What Motivates You to Work? Chances Are, It’s Not What It Used to Be
Greetings from Washington, D.C.
Throughout my just concluded 20-year career in executive recruitment, one constant remained in all of my thousands of interactions with professional talent. Of them, I asked: what motivates you to get out of bed each day and go to work?
In my early years of recruitment, the answers tended to follow a predictable if not linear pattern: those who identified money or financial gain as their employment motivation tended to seek sales, sales management, and business development roles while those who identified most with tackling difficult challenges or uncovering useful business insight favored operations, business administration, account management, or research and analysis-based work opportunities. Back then, the motivations of skilled and experienced professionals often led them directly to great opportunities and career scaling achievement. And, recognizing their motivations helped headhunters like me to achieve successful placements that often resulted in long tenures for our candidates.
But, in the wake of the Great Recession of 2008, something seismic shifted the determinative power of work motivation and altered what gets us out of bed each day, ready for another day on the job.
While the economy resumed its forward path during the latter months of 2009, the American workforce’s own recovery — from a low point of near 10 percent unemployment — took many more years to materialize. As business enterprises recovered, fewer of them than before the Great Recession invested their revenue gains into hiring more talent, or, paying the talent that they already had higher salaries and more benefits. Instead they built up their cash reserves to record levels. Talent who found themselves out of work for months and years struggled to reconnect with new roles in their familiar industries; often, they took on side-hustles (gigs) doing contracting work or finding full-time employment outside of their specialization. Some of my past placements who lost jobs cast wide nets, entering public school teaching accreditation programs. Some others became registered nurses or Realtors selling homes and commercial properties. Talent who felt lucky to be spared the pink slip carried on with stiff upper lips, accepting more responsibility and without the benefit of added salary, benefits, or a more senior title.
Often, the work done by them turned meaningless.
In the ten years that have passed since the Great Recession began something else happened. What motivates us to work each day changed dramatically. In January of 2017, Pew Research published The State of the American Dream: Financial Stability and Mobility. In it, we discover that a staggering 92 percent of working Americans now believe that the American Dream of upward mobility is long gone, replaced by a new, soberer American Dream that is built on financial stability and mobility.
As a result of the New American Dream, what motivates us now is less monetary upside and more about making sure that we can weather a sudden financial crisis without breaking our personal cash reserves and retirement accounts.
Taken further, we have grown to accept the fact that our earning power from annual raises is much less than what we had in years past, because our medical premium co-pays and other employee contributions have increased well beyond the annual rate of inflation. Many of us have lost considerably our on-the-job earning power.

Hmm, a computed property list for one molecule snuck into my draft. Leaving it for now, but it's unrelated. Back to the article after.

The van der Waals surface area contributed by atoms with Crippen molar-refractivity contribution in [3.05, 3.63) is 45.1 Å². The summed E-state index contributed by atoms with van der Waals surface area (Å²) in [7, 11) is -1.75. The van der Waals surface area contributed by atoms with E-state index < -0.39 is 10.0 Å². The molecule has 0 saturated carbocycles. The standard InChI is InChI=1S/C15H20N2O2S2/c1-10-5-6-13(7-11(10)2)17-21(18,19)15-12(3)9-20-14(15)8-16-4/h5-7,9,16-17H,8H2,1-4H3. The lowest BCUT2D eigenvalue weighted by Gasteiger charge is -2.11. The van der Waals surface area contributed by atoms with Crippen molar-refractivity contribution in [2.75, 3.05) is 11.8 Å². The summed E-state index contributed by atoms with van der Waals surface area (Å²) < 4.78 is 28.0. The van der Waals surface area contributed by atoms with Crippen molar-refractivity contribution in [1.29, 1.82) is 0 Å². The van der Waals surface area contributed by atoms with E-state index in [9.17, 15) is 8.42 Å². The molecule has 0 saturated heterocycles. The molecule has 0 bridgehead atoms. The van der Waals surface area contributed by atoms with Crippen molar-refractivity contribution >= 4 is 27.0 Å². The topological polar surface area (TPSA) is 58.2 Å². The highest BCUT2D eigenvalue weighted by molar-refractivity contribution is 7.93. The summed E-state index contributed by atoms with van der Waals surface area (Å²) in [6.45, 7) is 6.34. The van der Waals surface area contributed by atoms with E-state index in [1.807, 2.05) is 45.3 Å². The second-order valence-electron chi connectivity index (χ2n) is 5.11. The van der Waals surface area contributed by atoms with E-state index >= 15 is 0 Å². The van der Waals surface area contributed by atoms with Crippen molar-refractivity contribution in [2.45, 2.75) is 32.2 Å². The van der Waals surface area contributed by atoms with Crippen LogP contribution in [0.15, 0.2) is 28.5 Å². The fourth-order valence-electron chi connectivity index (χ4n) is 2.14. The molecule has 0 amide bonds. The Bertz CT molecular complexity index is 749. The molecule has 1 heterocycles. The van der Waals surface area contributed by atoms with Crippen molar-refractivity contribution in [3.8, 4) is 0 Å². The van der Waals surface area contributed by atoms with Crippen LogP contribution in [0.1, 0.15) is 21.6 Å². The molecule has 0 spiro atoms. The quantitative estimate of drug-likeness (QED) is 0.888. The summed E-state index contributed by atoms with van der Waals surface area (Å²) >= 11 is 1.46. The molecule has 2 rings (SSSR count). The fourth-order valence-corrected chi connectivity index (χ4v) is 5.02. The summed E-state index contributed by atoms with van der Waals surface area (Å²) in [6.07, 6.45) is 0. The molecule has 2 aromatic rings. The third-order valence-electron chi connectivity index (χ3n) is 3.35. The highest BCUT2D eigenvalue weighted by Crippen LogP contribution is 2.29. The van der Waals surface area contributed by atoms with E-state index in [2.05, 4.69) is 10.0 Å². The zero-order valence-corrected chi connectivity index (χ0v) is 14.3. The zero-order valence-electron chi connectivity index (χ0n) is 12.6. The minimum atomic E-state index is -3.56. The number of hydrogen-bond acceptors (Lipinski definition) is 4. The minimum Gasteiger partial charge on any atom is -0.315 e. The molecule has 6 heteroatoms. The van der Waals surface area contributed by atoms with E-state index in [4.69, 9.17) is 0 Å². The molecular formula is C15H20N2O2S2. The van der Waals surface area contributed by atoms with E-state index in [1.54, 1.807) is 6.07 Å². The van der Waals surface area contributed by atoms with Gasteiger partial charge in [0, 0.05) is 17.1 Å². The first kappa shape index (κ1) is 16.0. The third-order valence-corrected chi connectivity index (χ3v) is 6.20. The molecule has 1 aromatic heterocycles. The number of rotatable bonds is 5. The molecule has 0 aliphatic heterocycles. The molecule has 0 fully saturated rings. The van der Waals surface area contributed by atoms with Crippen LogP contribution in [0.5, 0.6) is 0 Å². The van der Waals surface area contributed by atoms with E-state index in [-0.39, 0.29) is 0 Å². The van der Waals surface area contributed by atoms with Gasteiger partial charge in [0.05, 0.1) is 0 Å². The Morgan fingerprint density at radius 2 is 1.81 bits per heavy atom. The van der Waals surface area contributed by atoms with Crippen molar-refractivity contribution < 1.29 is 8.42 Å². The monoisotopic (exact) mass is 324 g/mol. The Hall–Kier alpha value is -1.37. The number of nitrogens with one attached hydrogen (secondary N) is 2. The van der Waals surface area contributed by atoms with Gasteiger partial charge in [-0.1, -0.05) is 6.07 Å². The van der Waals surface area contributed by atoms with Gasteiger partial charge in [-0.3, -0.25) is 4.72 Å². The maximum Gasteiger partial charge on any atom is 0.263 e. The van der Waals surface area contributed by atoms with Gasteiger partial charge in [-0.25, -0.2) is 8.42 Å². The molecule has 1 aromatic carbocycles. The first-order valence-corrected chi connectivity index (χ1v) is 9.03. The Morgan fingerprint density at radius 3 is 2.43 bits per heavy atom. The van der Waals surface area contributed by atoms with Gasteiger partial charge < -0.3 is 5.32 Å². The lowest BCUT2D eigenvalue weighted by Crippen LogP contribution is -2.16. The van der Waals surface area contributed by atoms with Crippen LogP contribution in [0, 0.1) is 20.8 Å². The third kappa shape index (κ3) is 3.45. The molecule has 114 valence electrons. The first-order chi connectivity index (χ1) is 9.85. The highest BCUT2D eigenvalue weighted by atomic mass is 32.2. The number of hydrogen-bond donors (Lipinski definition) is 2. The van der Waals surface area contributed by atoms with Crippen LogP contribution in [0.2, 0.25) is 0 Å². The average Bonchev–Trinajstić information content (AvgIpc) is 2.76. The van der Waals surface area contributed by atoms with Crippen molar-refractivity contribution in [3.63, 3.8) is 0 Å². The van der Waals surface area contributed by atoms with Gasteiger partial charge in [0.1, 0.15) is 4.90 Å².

Daniel Pink, the New York Times’ best-selling author of Drive: The Surprising Truth About What Motivates Us, sheds great insight into the radical changes affecting what gets us out of bed each morning.
In his book, Pink notes that money is not the be all, end all, that it used to be. Instead, what has increasingly motivated us to do the work that we do is a sense of connectedness to the hiring company, respect and support received by us from the hiring manager, and perhaps most of all, a clear indication that the work that we do serves a greater good — that we derive from it profound meaning that helps people in need and makes the planet a better place to live.
Millennials, now the largest and most active part of the American workforce, are highly predisposed to joining companies that align with their goals of doing meaningful work; this is forcing companies seeking the best talent to make their supply chains more environmentally sustainable, serve their communities in truly socially responsible and impactful ways, and, as authors Mike Hais and Morley Winograd point out, to provide hired talent with workplace and workday flexibility that turns work into a rewarding part of the day — not the day.
One of the reasons that I ended my successful recruitment career to become an author, podcast host, and workforce advocate was that I determined that there are few if any resources helping American workers to satisfy their new motivation to find and achieve meaningful work. And, I felt that I could help to fulfill that very important workforce need. Understanding what motivates us — what gets us out of bed each morning to start a new workday — has indeed changed. And it has never been more important.
Let me be clear: money remains an important motivation for a considerable portion of the American workforce. But, understanding our expanded and less linear motivational frame is key to us all finding and doing work that is profound in mission, meaningful, and blissful.
Our best days lie ahead.
Image credits: Work Motivation, Getty Images; Drive book cover, Daniel Pink and Riverhead Books, 2011.